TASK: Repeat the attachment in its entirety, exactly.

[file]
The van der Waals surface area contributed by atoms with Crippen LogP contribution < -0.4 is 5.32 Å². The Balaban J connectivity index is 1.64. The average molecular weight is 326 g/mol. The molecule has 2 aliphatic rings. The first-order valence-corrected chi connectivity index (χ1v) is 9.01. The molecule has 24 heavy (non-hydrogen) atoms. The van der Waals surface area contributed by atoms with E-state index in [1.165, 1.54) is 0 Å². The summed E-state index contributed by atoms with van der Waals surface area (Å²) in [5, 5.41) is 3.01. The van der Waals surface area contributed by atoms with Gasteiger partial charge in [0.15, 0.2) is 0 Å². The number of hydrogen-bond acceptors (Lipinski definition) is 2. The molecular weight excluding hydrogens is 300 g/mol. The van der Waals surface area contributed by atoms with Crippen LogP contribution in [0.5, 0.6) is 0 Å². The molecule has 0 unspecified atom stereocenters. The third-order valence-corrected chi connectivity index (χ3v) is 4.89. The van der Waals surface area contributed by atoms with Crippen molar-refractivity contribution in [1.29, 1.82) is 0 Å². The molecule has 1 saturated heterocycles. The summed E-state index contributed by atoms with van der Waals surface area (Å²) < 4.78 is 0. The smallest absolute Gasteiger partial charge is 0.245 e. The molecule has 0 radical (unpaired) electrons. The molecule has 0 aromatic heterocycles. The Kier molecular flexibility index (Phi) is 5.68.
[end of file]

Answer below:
The van der Waals surface area contributed by atoms with Crippen LogP contribution < -0.4 is 5.32 Å². The Balaban J connectivity index is 1.64. The average molecular weight is 326 g/mol. The molecule has 2 aliphatic rings. The first-order valence-corrected chi connectivity index (χ1v) is 9.01. The molecule has 24 heavy (non-hydrogen) atoms. The van der Waals surface area contributed by atoms with E-state index in [1.165, 1.54) is 0 Å². The summed E-state index contributed by atoms with van der Waals surface area (Å²) in [5, 5.41) is 3.01. The van der Waals surface area contributed by atoms with Gasteiger partial charge in [0.15, 0.2) is 0 Å². The number of hydrogen-bond acceptors (Lipinski definition) is 2. The molecular weight excluding hydrogens is 300 g/mol. The van der Waals surface area contributed by atoms with Crippen LogP contribution in [0.5, 0.6) is 0 Å². The molecule has 0 unspecified atom stereocenters. The third-order valence-corrected chi connectivity index (χ3v) is 4.89. The van der Waals surface area contributed by atoms with Crippen molar-refractivity contribution in [1.29, 1.82) is 0 Å². The molecule has 1 saturated heterocycles. The summed E-state index contributed by atoms with van der Waals surface area (Å²) < 4.78 is 0. The smallest absolute Gasteiger partial charge is 0.245 e. The molecule has 0 radical (unpaired) electrons. The molecule has 0 aromatic heterocycles. The Kier molecular flexibility index (Phi) is 5.68.